Then, as in B2C, using Big Data tools to structure and better share customer knowledge. The challenge here is not so much the effectiveness of mass marketing as the personalization of the customer-supplier relationship. For example, Bouygues Telecom’s B2B teams rely on LinkedIn Sales Navigator, Bypass, etc. to better target their prospects and contact them at the best time with a tailor-made speech.
These tools even deliver “stories to tell” the customer by relying on its news, on social networks (articles where the prospect is quoted, latest tweets, pages followed on LinkedIn,…). Telemarketing and cold calling approaches are complemented by targeted and personalized contact on a new channel. This allowed Bouygues Telecom to increase the number of appointments made for sales representatives by 20%.
In some sectors, B2B teams use recent tools like augmented reality! This is for example the case at L’Oréal Professionnel: sales representatives can demonstrate live the merchandising offered in the hair salon environment. Finally, by training its sales teams on an ongoing basis with these new tools. If the role of the salesperson will decrease on some of the simple products, it remains decisive on
complex products or requiring additional services (installation, maintenance, training, …).
The salesperson is becoming one of the main users of lead management tools, customer customization, live simulation, … And even: Xerox offers its customers’ sales forces tools and training to adopt the approach of social selling.
3. Improving the Customer Experience in B2B sector always goes through the analysis of the customer journey
As in B2C, many B2B customers are now following a multi-channel journey that multiplies and diversifies potential points of contact with the brand. The new points of contact certainly represent an additional risk for the brand, but above all they offer as many opportunities for improvement and differentiation of the customer relationship.
A company like Tarkett understands the importance of understanding the customer’s needs in order to offer them the right services and journey. On his new 2017 Website, Tarkett offers the professional to navigate as a B2C customer including filters to facilitate his research, the ability to download visuals and simulation modules or the opportunity to obtain samples in a click. The customer area also allows the brand to identify its customers and customize its offer.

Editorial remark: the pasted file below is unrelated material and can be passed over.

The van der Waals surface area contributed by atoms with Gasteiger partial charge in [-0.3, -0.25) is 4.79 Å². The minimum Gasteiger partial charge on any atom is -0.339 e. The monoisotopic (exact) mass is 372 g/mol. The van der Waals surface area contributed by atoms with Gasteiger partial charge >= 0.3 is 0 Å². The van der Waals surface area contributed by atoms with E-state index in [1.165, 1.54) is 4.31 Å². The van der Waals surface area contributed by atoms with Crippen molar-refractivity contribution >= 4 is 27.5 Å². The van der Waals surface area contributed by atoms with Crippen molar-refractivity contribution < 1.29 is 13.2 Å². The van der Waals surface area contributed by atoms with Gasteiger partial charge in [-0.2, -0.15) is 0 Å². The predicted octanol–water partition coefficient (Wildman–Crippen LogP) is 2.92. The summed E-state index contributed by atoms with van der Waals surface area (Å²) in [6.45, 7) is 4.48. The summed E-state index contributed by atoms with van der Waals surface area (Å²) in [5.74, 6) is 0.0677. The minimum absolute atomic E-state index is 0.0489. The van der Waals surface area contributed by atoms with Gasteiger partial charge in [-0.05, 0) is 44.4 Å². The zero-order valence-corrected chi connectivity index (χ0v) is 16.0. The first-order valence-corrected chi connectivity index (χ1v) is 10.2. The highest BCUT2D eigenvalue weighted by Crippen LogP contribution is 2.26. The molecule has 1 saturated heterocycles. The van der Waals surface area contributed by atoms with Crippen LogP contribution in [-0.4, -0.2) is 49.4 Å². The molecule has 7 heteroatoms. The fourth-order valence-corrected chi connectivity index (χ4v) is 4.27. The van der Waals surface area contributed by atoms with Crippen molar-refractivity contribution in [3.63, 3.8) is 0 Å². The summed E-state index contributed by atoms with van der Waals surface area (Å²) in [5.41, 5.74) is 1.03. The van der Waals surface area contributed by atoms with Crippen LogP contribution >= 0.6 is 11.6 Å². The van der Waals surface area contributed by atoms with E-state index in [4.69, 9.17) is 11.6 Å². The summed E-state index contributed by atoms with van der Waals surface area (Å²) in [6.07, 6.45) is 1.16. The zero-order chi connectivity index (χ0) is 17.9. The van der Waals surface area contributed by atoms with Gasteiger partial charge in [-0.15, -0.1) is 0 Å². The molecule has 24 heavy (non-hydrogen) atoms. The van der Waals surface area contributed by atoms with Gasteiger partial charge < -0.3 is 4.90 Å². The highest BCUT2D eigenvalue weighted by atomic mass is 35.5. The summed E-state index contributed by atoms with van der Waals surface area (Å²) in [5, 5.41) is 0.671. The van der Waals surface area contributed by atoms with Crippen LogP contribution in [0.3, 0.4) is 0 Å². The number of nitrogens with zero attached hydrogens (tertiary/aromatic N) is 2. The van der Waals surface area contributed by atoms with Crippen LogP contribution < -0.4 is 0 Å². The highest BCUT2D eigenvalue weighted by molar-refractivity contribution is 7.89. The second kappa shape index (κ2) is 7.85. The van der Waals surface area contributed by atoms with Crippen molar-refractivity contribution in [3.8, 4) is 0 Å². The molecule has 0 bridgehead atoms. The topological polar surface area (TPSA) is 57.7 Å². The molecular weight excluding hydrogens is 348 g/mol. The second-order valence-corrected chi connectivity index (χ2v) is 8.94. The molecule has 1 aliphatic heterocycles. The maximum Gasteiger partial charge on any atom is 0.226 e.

The customer journey approach, by identifying, analyzing and improving the points of contact, can therefore be particularly relevant, at the cost of some adaptations. In particular, it is necessary to identify and target the interlocutor whose experience we wish to improve with the brand. The influencer, the direct customer, the end-user: each of themhave their own experience.
This choice has an impact on the approach. For example, for end-user analysis, data collection may be more complex than in B2C: user information is often more widely disseminated or viewed through the lens of one or more several intermediaries. It will sometimes be necessary to collect them yourself (surveys, focus groups etc.) or in partnership with his client who has better control over the
data concerning the end-user.
4. How to significantly improve the B2B Customer Experience
The process of understanding and improving the Customer Experience is done in several steps. These steps are the same in the case of the BtoB as in that of the BtoC, however the importance and achievement of each step will be impacted by the elements mentioned above.
Step 1 : Understand your customer environment
The B2B environment can be quite complex: several typologies of customers, interlocutors and many decision-makers, sometimes difficult to identify. It is therefore necessary to make an inventory by identifying:
- The first customers
- The decisions-makers
- The influencers
- The end-users (in the case of B2B2C and B2B2E), etc.
The approach must focus on the critical interlocutors. The main criteria of choice are:
- The objective of the approach: is the main objective to better value its offer to influencers, to better personalize the relationship with its customer first, or to strengthen the brand vs. the end user to better sell to his customer first?